(Another one I remember from JayIsGames. Never finished it then. Kinda wish I didn’t this time either. Aunts and Butlers - Details (tads.org))
Not quite, your lordship.
The opening paragraph of Aunts and Butlers immediately sets the tone for this game: silly, jolly punniness played off of British stiff-upper-lipness.
The first part of the game succeeds in keeping up this atmosphere. You play an impoverished young man from a wealthy family. Your filthy rich aunt is coming to visit and you will have to jump through hoops to have a chance to get some money from her so you can pay your debts.
The puzzles are not difficult. The game pretty much tells you what to do, in a polite and British way. The implementation might give some troubles: when trying to interact with something, the game does not differentiate between an object that is not important now or an object that is simply not there.
Up until here, I had great fun trying stuff out and breathing in the fresh British air.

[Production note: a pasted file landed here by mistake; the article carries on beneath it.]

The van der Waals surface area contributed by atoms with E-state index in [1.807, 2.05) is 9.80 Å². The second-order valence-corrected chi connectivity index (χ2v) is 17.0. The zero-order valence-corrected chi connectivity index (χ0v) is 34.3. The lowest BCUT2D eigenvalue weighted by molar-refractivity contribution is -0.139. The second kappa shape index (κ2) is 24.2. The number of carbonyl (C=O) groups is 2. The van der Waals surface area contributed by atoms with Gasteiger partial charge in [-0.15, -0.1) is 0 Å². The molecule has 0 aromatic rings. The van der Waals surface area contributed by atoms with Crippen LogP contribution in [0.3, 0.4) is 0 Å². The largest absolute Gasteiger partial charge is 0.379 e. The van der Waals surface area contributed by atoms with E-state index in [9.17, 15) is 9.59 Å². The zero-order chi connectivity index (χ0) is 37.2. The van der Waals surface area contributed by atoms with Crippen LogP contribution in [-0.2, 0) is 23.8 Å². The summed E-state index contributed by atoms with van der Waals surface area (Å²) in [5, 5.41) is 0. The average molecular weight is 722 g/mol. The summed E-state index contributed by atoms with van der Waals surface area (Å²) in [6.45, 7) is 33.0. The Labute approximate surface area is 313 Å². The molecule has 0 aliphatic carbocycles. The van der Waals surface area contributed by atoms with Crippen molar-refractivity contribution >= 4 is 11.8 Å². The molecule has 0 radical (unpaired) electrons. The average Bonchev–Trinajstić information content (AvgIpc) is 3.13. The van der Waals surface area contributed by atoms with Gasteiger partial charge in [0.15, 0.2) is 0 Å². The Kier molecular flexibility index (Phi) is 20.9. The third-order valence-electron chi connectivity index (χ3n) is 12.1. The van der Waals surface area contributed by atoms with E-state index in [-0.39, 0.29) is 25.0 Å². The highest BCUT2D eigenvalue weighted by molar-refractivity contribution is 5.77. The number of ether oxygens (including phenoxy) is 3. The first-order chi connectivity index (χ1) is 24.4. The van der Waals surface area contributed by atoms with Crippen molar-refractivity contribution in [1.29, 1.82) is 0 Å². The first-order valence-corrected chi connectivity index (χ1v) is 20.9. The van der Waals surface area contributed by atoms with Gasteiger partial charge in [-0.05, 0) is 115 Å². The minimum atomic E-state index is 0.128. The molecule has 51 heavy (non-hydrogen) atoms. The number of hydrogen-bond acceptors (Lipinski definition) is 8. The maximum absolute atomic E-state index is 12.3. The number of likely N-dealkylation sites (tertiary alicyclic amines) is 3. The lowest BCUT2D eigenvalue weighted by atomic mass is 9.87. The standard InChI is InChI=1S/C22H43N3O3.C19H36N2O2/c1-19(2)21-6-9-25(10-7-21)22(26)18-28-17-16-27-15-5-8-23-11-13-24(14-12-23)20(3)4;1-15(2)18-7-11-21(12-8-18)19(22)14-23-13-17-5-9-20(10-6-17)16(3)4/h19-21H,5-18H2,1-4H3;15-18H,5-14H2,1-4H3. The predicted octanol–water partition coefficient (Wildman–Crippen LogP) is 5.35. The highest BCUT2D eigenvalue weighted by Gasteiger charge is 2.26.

Unfortunately, after solving the bottleneck-opening puzzle at the end of this first part, the game loses its ambiance and slides off into oldschool incoherent silliness (the bad kind). A medieval knight and a starship are involved, among other things.
In the hints for one of these rooms, the author writes that this room was coded at 11pm the night before IF Comp’s deadline. I suspect that he turned to unfunny random madness as a last resort, pushing himself to get something finished to enter in the competition. Pity. I would have loved to see what this game could have been if it had stuck to its first-paragraph principles.